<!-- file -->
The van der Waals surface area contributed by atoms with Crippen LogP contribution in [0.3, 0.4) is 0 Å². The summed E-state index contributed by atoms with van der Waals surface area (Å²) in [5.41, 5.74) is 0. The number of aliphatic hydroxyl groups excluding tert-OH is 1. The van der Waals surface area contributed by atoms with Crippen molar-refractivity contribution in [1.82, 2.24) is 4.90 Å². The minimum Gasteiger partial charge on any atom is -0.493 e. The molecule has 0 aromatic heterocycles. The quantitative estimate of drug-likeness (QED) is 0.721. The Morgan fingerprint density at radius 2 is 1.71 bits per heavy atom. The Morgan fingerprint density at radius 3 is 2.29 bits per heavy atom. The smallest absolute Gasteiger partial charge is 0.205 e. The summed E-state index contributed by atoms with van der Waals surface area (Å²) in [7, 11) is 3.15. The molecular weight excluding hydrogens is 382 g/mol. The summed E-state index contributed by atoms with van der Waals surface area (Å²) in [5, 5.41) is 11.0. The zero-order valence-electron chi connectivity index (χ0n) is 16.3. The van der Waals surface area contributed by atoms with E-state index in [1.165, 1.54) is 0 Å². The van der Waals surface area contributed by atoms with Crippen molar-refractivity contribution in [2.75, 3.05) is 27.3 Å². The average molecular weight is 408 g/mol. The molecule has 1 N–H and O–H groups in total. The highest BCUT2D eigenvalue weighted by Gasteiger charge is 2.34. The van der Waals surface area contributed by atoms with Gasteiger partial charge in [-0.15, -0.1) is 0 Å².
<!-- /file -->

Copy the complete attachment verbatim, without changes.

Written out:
The van der Waals surface area contributed by atoms with Crippen LogP contribution in [0.3, 0.4) is 0 Å². The summed E-state index contributed by atoms with van der Waals surface area (Å²) in [5.41, 5.74) is 0. The number of aliphatic hydroxyl groups excluding tert-OH is 1. The van der Waals surface area contributed by atoms with Crippen molar-refractivity contribution in [1.82, 2.24) is 4.90 Å². The minimum Gasteiger partial charge on any atom is -0.493 e. The molecule has 0 aromatic heterocycles. The quantitative estimate of drug-likeness (QED) is 0.721. The Morgan fingerprint density at radius 2 is 1.71 bits per heavy atom. The Morgan fingerprint density at radius 3 is 2.29 bits per heavy atom. The smallest absolute Gasteiger partial charge is 0.205 e. The summed E-state index contributed by atoms with van der Waals surface area (Å²) in [7, 11) is 3.15. The molecular weight excluding hydrogens is 382 g/mol. The summed E-state index contributed by atoms with van der Waals surface area (Å²) in [5, 5.41) is 11.0. The zero-order valence-electron chi connectivity index (χ0n) is 16.3. The van der Waals surface area contributed by atoms with E-state index in [1.165, 1.54) is 0 Å². The van der Waals surface area contributed by atoms with Crippen molar-refractivity contribution in [2.75, 3.05) is 27.3 Å². The average molecular weight is 408 g/mol. The molecule has 1 N–H and O–H groups in total. The highest BCUT2D eigenvalue weighted by Gasteiger charge is 2.34. The van der Waals surface area contributed by atoms with Gasteiger partial charge in [-0.15, -0.1) is 0 Å².